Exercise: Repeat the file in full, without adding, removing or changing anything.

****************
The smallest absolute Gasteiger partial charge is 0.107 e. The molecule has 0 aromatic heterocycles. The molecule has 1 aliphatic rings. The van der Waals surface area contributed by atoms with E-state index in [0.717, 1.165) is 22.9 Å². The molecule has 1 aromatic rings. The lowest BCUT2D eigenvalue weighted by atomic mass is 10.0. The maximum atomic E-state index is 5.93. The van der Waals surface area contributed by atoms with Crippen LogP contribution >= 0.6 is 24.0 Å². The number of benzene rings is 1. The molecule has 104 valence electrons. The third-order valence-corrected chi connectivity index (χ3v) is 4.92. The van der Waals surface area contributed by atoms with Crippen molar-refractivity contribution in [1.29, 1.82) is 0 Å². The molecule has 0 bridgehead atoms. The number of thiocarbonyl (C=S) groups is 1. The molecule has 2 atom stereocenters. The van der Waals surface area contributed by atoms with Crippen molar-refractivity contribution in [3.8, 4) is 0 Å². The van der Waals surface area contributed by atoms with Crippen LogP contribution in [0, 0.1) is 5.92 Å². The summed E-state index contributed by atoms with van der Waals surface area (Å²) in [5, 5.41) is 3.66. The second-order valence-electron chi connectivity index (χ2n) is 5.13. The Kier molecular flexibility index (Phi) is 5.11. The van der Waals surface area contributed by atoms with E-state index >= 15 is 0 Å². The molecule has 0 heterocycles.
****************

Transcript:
The smallest absolute Gasteiger partial charge is 0.107 e. The molecule has 0 aromatic heterocycles. The molecule has 1 aliphatic rings. The van der Waals surface area contributed by atoms with E-state index in [0.717, 1.165) is 22.9 Å². The molecule has 1 aromatic rings. The lowest BCUT2D eigenvalue weighted by atomic mass is 10.0. The maximum atomic E-state index is 5.93. The van der Waals surface area contributed by atoms with Crippen LogP contribution >= 0.6 is 24.0 Å². The number of benzene rings is 1. The molecule has 104 valence electrons. The third-order valence-corrected chi connectivity index (χ3v) is 4.92. The van der Waals surface area contributed by atoms with Crippen molar-refractivity contribution in [1.29, 1.82) is 0 Å². The molecule has 0 bridgehead atoms. The number of thiocarbonyl (C=S) groups is 1. The molecule has 2 atom stereocenters. The van der Waals surface area contributed by atoms with Crippen molar-refractivity contribution in [3.8, 4) is 0 Å². The van der Waals surface area contributed by atoms with Crippen LogP contribution in [0, 0.1) is 5.92 Å². The summed E-state index contributed by atoms with van der Waals surface area (Å²) in [5, 5.41) is 3.66. The second-order valence-electron chi connectivity index (χ2n) is 5.13. The Kier molecular flexibility index (Phi) is 5.11. The van der Waals surface area contributed by atoms with E-state index >= 15 is 0 Å². The molecule has 0 heterocycles.